|IODINE IN THE HORSE
TOO MUCH OR TOO LITTLE
|Iodine is an essential nutrient for reproduction and
normal physiological function in the horse. Thyroxine contains iodine, and this hormone
along with triiodothyronine (T3) has powerful effects on the overall health of the
horse. These hormones influence nearly every process in the body, from heat
regulation and feed utilization to proper bone growth and maturation.
Nearly 75% of the iodine in an animal's body is in the thyroid gland. Iodine deficiency may result in goiter as the thyroid gland enlarges in an attempt to produce thyroxine. In the horse, goiters often occur in the foal at birth. Foal goiter may result from a deficiency in iodine in the mare's ration during pregnancy or it may be caused by a goitrogenic substance. Symptoms of iodine deficiency may be a stillborn foal or a very weak foal at birth that cannot stand and nurse. The foal may also have a rough haircoat, contracted tendons, angular limb deformities or other abnormal bone development. A Russian study (Kruzkova, 1968) indicated that mares which had shown anovulatory cycles responded to iodine supplementation.
The horses most sensitive to high iodine levels are foals from mares who are supplemented with high levels of iodine. Iodine is concentrated across the placenta and in milk so that the fetus and nursing foal receive much higher concentrations than are present in the mare's ration. Therefore, goiters may be present in newborn foals while sparing the mother A dietary intake of 83 mg I/day is the lowest level reported to have caused goiter in a horse more mature than a suckling foal (Drew et al, 1975). Baker and Lindsey (1968) reported that goitrous foals were born on three farms which were feeding mares high levels of iodine. The incidence of goiter was proportional to the level of iodine fed and equaled 3% on one farm feeding 48-55 mg I/day, 10% on a farm feeding 56-69 mg I/day and 50% on another farm feeding 288-432 mg I/day. A neighboring farm which did not have any goitrous foals fed iodine at a rate of 6.3-7 mg I/day.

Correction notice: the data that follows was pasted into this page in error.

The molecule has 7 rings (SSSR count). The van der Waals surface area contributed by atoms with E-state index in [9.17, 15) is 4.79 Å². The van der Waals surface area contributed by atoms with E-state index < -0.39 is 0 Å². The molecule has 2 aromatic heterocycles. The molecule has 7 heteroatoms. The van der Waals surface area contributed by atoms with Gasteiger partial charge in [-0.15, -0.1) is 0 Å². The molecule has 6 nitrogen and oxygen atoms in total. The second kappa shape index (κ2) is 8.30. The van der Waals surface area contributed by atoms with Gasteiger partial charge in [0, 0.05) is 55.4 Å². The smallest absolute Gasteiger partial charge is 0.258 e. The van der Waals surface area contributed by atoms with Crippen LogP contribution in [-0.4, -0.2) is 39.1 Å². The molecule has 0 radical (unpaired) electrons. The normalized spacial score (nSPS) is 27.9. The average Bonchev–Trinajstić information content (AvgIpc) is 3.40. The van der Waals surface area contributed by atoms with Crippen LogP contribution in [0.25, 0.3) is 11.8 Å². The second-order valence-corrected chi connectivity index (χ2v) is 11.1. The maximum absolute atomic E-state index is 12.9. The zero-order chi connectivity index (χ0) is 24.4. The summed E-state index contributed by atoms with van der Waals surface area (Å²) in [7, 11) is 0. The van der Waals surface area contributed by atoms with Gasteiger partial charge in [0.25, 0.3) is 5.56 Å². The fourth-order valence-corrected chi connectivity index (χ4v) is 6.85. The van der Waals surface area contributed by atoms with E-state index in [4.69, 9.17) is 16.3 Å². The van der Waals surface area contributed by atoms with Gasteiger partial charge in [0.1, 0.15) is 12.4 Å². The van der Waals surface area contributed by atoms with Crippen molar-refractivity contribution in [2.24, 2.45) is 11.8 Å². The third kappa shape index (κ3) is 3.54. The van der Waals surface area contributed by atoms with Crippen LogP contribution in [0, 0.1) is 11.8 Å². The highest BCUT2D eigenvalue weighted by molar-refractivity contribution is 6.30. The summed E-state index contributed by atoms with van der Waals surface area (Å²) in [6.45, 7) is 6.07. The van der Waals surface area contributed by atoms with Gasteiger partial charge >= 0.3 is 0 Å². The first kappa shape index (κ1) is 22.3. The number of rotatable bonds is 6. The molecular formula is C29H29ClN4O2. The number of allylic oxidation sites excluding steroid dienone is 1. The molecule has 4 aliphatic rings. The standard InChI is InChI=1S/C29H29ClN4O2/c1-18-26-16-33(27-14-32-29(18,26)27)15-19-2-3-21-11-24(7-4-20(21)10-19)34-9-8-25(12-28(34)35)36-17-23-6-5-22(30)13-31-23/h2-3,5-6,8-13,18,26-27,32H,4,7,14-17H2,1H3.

Sipple (1969) reviewed a case in which 11% of the foals born on a farm had goiters. Analysis of the diet revealed that the mares received between 160-400 mg I/day. Coincidentally, the author discovered that the manager of this farm was the brother of the manager of one of the farms in Baker's study in Florida. apparently, the Florida horseman had prescribed the same iodine supplement for his brother's horses 1,000 miles away. Drew et al (1975) reported that on one stud farm in England four foals were born with greatly enlarged thyroids and leg weakness. One mare also had an enlarged thyroid. Feed analysis showed that the mares had received 83 mg I/day from a proprietary feed during pregnancy. The year before the introduction of this proprietary feed, the mares received a vitamin / mineral supplement which supplied about 12 mg I/day and there was no problem with goiter on the farm. The results of these studies are summarized in Figure 1. It appears from these reports, that around 50 mg of dietary iodine is required in the daily rations of mares to produce any incidence of goiters in their foals. One other study (Driscoll et al, 1978) reported goitrous foals from mares receiving 35 mg I/day. There is some question, however, about what levels of iodine the mares in this study actually received. The authors reported that the mares were given 12 ounces per day of a supplement which was reported to contain 58 PPM iodine. The guaranteed analysis on the product's label stated that it contained 340 PPM iodine and independent analyses of the same product revealed that it contained at least 580 PPM iodine, a level 10 fold higher than reported in the paper. Using the manufacturer's guarantee, the mares would have received a total of 131 mg I/day and according to the independent analyses, a total of 212 mg I/day. These levels are within the ranges reported to produce goitrous foals in other studies.
Baker, H.J. and J.R. Lindsey. 1968. Equine goiter due to excess dietary iodine. J. Am. Vet. Med. Assoc. 153:1618.
Drew, B., W.P. Barber, and D.G. Williams. 1975. The effect of excess iodine on pregnant mares and foals. Vet Rec. 97:93
Driscoll, J. et al. 1978. Goiter in foals caused by excess iodine. J. Am. Vet., Med. Assoc. 173:858
Kruzkova, E. 1968. Mikroelementy i vos proizvoditel-'naja funkeija kobyl. Tr. Vses. Inst. Konevod-stvo. 2:28 (as cited in Nutr. Abst. Rev. 39:807, 1968).
National Research Council. 1989. Nutrient Require-ments of Horses. Washington D.C.: National Academy Press.
National Research Council. 1980. Mineral Tolerance of Domestic Animals. Washington D.C.: National Academy Press.
Sipple, W.L. 1969. A Veterinarian's Approach to Stud Farm Nutrition. Eq. Vet. J. 1:203
A: 6-7 mg I/day. No
suggestion of iodine toxicity in mares or foals. Baker and Lindsey (1968).
|"IODINE IN THE HORSE
TOO MUCH OR TOO LITTLE"